United Nations Special Rapporteur Agnes Callamard earned President Rodrigo Duterte's ire again for commenting on the Philippines' drug war. AP/Bullit Marquez, file

Pardon his French: Duterte curses at Callamard for comments on Kian case
Alexis Romero (philstar.com) - August 28, 2017 - 11:20am
PAMPANGA, Philippines — President Rodrigo Duterte on Monday hurled a slew of invectives at United Nations (UN) special rapporteur on summary executions Agnes Callamard, who has urged the government to make the death of 17-year old student Kian delos Santos the last.
 
Duterte said there is no assurance that delos Santos would be the last casualty related to his brutal crackdown on illegal drugs.
 
“T*** i** niya, sabihin mo. Huwag niya akong takutin. P***** i** niya. G*** pala siya eh. Taga-saan ba ‘yang buang na ‘yan (Tell her son of a b****. She should not intimidate me. Son of a b****. She is a fool),” the president told reporters here.
 
“Mangyayari nang mangyayari ‘yan. Eh sa lugar niya nangyayari, g*** ka pala (It can always happen. It also happens in her place. You are such a fool),” he added.
 
Last Wednesday, Callamard extended her condolences to the family of delos Santos, a high school student who was among the more than 90 people killed in what the police described as “one time big time” operations against drug pushers.
 
In a Twitter post, the UN rapporteur called Duterte’s war on drugs “cruel” and wrote the hashtag "#Makehisdeaththelast".
 
She also asked Duterte to investigate all “unlawful deaths” and to stop all murders.
 
Duterte reminded Callamard, who has been critical of his war on narcotics, that the Philippines is not under the jurisdiction of France, her country.
 
“French? T*** i**, umuwi siya doon (Son of a b****. She should just go home),” he said.
 
“They can detain a person almost indefinitely, under the French law. And the French law says you are guilty, and you have to prove your innocence. Here, the presumption is you are innocent.”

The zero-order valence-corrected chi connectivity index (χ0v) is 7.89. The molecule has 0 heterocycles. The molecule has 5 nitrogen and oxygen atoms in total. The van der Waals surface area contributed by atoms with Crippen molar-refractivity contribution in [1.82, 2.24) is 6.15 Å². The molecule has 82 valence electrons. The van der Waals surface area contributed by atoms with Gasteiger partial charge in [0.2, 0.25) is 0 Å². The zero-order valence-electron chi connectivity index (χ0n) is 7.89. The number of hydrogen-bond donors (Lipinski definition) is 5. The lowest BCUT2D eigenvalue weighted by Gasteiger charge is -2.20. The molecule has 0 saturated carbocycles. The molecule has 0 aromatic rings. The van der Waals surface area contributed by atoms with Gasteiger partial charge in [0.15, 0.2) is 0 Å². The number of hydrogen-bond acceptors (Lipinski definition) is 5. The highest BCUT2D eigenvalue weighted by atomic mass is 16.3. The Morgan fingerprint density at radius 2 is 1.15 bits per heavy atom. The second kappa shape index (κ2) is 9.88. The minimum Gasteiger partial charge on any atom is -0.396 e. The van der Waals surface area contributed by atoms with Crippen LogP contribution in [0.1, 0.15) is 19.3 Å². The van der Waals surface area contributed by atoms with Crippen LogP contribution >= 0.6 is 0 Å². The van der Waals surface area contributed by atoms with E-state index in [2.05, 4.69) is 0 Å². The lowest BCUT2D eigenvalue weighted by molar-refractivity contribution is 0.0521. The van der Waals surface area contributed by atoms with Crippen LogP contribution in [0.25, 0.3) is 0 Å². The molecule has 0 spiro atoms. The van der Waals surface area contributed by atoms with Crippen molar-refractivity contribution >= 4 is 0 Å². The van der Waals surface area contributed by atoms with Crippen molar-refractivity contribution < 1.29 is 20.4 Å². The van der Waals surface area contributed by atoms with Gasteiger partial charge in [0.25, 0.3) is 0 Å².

The French "Declaration of the Rights of Man and the Citizen", adopted by their national assembly in August 1789, holds that "every man [is] presumed innocent until he has been pronounced guilty.
 
"[If] it is thought indispensable to arrest him, all severity that may not be necessary to secure his person ought to be strictly suppressed by law," Article 9 of the Declaration continues.
 
The same article is found in the Constitution of October 4, 1958, the basic law of the French Fifth Republic.

'Callamard should visit Philippines'

Duterte challenged Callamard to visit the Philippines to see the extent of the drug problem herself.
 
“Papuntahin mo siya dito, sige sabihin mo. Nandito ba (Ask her to come here. Is she here)?” the tough-talking leader said.
 
“Tingnan mo ‘yung sitwasyon (Look at the situation). Do not ever give me that kind of s***. This is the Republic of the Philippines, not a territory of France. G*** pala siya. Hindi siya nakikinig ng sinasabi ko (She is a fool. She did not listen to what I was saying),” he added.
 
Last December, the Duterte administration invited Callamard to visit the Philippines subject to three conditions including allowing the President to ask the UN rapporteur questions in a public debate.
 
Callamard refused to heed the conditions, saying the violate UN protocols for country visits.
 
It was unclear whether Duterte’s remarks yesterday was an indication that he is willing to drop the conditions for Callamard’s visit.
 
Callamard was in the Philippines in May to attend a forum on drug policy. She clarified that she was not in the Philippines on her capacity as a UN official to conduct any research.
 

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